Sgt. Sumner A. Cunningham, 41st Tennessee described the march. "When we received orders to march from Jackson to Raymond - without time to rest from the hard marches from Port Hudson to Jackson - we were no better physically than mentally to start on another forced march." As the Confederate Army marched through Jackson toward their unknown destination, they were surprised to find the streets lined with curiosity seekers. Cunningham wrote of the Confederate Army as they left their camp on the Pearl River and marched west toward Raymond: "The morning of May 11, 1863 was bright and pleasant. Our men, after a march of two hundred miles from Port Hudson, La., were scattered about the camp which we temporarily occupied about one mile north of Jackson, Miss. The men were in groups, wandering about camp, or enjoying a cool plunge in the grateful waters of the Pearl River, which ran close by. Many an eye gleamed and brightened as some comrade ventured the prophecy that we were bound for Tennessee, for our brigade was composed of Tennessee regiments, save one."
"The surmises were cut short by the sharp bugle-blast, which sounded the assembly. In a few minutes we were ready, and a short march brought us out on the hill overlooking Jackson. Halting to form, we began the march through the city. The Forty-First Tennessee, Col. Farquharson, was followed by the Third Tennessee, Col. Walker. Then came the Tenth Tennessee (Irish), Col. McGavock; then the Thirtieth, Col. Head; the Fiftieth, Col. Sugg, and the First Tennessee Battery, Major Colms. The rear was brought up by Col. Granbury, Seventh Texas, all under command of that lamented soldier and gentleman, General John Gregg, of Texas.
"The column was headed by the band of the Third, and it fell to my lot to command the advance. As we moved down the wide road, marching to the strains of 'The Girl I Left Behind Me,' I glanced back, and could not restrain a feeling of pride in the splendid array of gallant men, nearly all of whom I knew either personally or by regiment. It was a perfect body of men Gregg led through Jackson that lovely morning, and many a fair hand on this occasion gave the lie to the story that Jackson people charged for handing water to the noble fellows as they filed by.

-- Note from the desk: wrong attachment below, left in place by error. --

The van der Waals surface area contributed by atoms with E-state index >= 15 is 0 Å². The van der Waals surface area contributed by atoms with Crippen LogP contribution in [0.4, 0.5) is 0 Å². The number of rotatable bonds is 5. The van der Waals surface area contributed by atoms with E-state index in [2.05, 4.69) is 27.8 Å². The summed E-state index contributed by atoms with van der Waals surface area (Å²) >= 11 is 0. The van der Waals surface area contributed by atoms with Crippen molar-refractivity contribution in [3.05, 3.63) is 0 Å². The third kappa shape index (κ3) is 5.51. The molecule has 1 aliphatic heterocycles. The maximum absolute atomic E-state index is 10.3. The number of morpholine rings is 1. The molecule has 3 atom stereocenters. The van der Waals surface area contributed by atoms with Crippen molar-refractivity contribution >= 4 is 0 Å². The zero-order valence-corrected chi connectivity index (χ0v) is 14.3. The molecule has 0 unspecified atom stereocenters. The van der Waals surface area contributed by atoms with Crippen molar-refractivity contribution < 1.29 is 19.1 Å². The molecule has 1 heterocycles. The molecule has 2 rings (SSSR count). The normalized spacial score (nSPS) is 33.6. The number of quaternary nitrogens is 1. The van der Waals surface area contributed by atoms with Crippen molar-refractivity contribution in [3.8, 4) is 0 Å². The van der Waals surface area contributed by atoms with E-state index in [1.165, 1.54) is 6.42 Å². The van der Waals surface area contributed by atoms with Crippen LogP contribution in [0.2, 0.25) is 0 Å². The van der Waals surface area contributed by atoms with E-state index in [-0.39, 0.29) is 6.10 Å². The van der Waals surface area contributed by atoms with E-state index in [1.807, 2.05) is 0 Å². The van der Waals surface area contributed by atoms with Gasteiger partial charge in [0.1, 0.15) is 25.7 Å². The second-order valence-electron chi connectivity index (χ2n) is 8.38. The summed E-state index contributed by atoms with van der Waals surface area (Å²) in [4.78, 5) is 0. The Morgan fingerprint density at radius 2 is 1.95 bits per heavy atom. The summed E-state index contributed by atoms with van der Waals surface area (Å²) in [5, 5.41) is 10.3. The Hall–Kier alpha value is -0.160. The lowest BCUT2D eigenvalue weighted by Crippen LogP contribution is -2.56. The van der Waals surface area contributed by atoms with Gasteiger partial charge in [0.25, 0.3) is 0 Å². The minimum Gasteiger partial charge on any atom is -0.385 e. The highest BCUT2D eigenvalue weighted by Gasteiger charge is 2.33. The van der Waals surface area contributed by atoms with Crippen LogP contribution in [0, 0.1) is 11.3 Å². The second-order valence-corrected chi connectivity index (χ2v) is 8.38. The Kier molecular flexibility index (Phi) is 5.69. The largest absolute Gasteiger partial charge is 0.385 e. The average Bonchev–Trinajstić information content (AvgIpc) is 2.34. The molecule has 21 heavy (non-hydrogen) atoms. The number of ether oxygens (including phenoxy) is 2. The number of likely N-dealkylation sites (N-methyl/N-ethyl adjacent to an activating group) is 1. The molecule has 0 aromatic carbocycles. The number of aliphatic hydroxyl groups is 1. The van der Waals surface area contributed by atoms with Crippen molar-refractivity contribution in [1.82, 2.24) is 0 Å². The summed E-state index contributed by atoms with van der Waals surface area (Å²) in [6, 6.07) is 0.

"The streets [Jackson] were lined and the windows crowded as we marched along, not knowing our destination till we passed the depot and took the Raymond road. Raymond is the county-seat, although Jackson is the State capital, and both being in the same county. We soon met straggling cavalry who stopped in their mad flight long enough to tell us of a cavalry raid up from Grand Gulf. We had been itching for a fight, and could not have been better suited than to meet the raiders. The country was green with growing grain, and presented a peaceful, happy, and contented appearance."
*Grierson's Raiders was a brigade of Union cavalry ordered by Grant to wreak havoc across Mississippi. Grierson and his men sliced through the state from Tennessee to Baton Rouge. Their mission was to cut railroad lines, fight Confederate detachments, and in general, cause mayhem. These diversionary tactics distracted Pemberton's attention from the main activity of the Union Army.